TUSCALOOSA, Ala. — You really have to watch Andre Smith on every play to appreciate what he does for Alabama’s offense.
Most people recognize something only when he’s not there, like during Alabama’s woeful performance against Tulane when Smith sat out with a knee injury, but watch him for every play and you realize his tremendous influence on the game.
So with Smith’s ailing elbow feeling better and Ole Miss boasting one of the most feared defensive lines in the Southeastern Conference, last Saturday’s game seemed like the perfect time to watch the left tackle for every play through my binoculars. I saw him make checks at the line of scrimmage. I saw him sprint to the second level and demolish a linebacker.
Mostly, I saw a lot of frustrated Ole Miss players.
It did not matter who the Rebels sent at Smith. Kentrell Lockett tried often. So did Greg Hardy and Jerrell Powe and Marcus Tillman. Linebacker Allen Walker got in Smith’s way on one play — that was a terrible idea.
Smith simply made them disappear. On numerous occasions, I had to wait until after the play to catch the number of Smith’s latest victim, because he simply used his 340-pound frame to swallow each overwhelmed defender.
“He has no flaws, no weaknesses,” Alabama running back Glen Coffee said. “None.”
I’m no expert on offensive line play. But I know what I see. On running plays, Smith simply takes the defender and places him where he wants, almost like he’s rearranging furniture and suddenly decides where he wants to put the next object.
“Sometimes he picks up guys that he shouldn’t pick up or they’re just not his guys, but he blocks them anyway,” quarterback John Parker Wilson said.
During one of Coffee’s runs on Alabama’s second touchdown drive, Smith wiped out linebacker Walker. Coffee gained 13 yards and everyone congratulated him. Smith stood alone, pulled the top of his jersey down to adjust his shoulder pads and walked to the huddle without any notice.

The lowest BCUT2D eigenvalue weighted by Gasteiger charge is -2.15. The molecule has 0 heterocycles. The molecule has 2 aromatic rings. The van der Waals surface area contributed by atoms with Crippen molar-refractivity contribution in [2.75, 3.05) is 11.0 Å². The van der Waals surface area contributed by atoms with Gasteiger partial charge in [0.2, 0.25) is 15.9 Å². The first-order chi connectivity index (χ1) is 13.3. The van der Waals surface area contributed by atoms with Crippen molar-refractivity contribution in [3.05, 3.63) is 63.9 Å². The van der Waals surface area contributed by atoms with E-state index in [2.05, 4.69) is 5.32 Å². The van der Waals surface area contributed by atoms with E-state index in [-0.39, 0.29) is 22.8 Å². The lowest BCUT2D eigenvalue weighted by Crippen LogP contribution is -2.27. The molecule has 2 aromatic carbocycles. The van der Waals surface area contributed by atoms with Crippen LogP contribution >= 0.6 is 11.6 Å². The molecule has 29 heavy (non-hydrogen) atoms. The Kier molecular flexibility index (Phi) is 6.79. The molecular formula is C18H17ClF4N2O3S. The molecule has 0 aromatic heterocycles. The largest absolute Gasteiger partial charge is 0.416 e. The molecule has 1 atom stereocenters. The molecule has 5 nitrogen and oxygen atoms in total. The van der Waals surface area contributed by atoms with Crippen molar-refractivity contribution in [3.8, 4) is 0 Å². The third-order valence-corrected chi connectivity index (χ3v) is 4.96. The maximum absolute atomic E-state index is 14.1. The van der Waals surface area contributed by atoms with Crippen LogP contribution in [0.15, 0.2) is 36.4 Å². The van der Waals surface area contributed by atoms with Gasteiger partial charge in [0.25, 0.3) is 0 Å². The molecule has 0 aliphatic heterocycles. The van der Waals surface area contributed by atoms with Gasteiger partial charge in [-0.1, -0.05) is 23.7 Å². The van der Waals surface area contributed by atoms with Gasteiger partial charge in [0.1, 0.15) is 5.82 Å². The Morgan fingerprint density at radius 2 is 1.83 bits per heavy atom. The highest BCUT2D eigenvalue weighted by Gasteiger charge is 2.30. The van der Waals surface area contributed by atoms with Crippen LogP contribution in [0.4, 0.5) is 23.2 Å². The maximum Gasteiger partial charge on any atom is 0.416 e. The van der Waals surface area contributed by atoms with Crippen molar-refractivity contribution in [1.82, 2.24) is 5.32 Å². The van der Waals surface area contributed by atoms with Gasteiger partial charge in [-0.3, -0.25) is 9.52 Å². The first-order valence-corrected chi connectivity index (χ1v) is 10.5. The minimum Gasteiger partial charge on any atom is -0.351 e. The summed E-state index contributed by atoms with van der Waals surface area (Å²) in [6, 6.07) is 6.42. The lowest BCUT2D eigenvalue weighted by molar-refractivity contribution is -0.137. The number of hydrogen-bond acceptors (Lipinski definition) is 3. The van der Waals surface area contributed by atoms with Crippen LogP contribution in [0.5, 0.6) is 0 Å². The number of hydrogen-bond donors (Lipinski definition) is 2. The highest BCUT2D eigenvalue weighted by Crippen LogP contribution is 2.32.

With better binoculars, I might have seen a smile.
“I love doing that,” Smith said Monday of racing to block a linebacker. “I tend to get in trouble for doing it, too. I don’t block the tackle long enough. You’re supposed to block the tackle, then go for a linebacker.”
On passing plays, Smith stops the rusher at the point of attack and refuses to release. It’s like the pass-rusher is attempting to break down a door but can’t get through. During Wilson’s 16-yard pass to Brad Smelley after a route broke down, he had extra time to look for that option only because Smith shut down the talented Hardy.
Here’s what I appreciated the most from watching Smith: Ole Miss ran 67 plays, and he did not appear to mess up any of them. He did not allow a sack. His consistency is remarkable. Even when the play was long past him or run to the other side, he never stopped blocking until he heard a whistle. He didn’t miss a play.
“His nastiness is the difference,” Alabama defensive end Lorenzo Washington said. “He likes to finish. He has the mentality of a defensive player on the offensive line, which is really what you want. You want your linemen to finish and dig down deep and just punish the defensive line. That’s Andre.”
Not even the players who compete against Smith in practice can agree on what makes him so great. They do agree that the Rebels’ Michael Oher, the only tackle who might go ahead of Smith in the NFL draft if Smith leaves school early, was impressive. (Smith said he watched Oher for a few plays but didn’t want to make any comparisons.)
Alabama’s players are partial to Smith.
“The thing about Dre is that he’s so big and physical but he’s really athletic,” defensive end Brandon Deaderick said. “Usually, you get a big tackle and he’s real physical but he can’t move. You get a quicker guy but he’s a little lighter and you can move him. But Dre can put his weight down on you and adjust as well. I think that’s what makes the difference.”
If he allows one sack, people will remember that play and not the other 66. And so will Smith. It happened against Kentucky, and Smith clutched his chest when asked how he felt when his man dragged Wilson down.
“My heart hurts,” Smith said. “It hurts extremely bad.”
And that’s why he never stops blocking, pushing, trying. He cannot take a chance that his man will get back in the play.
“You know,” Smith said, trying to explain, “I don’t ever want to be the reason why a play is messed up.”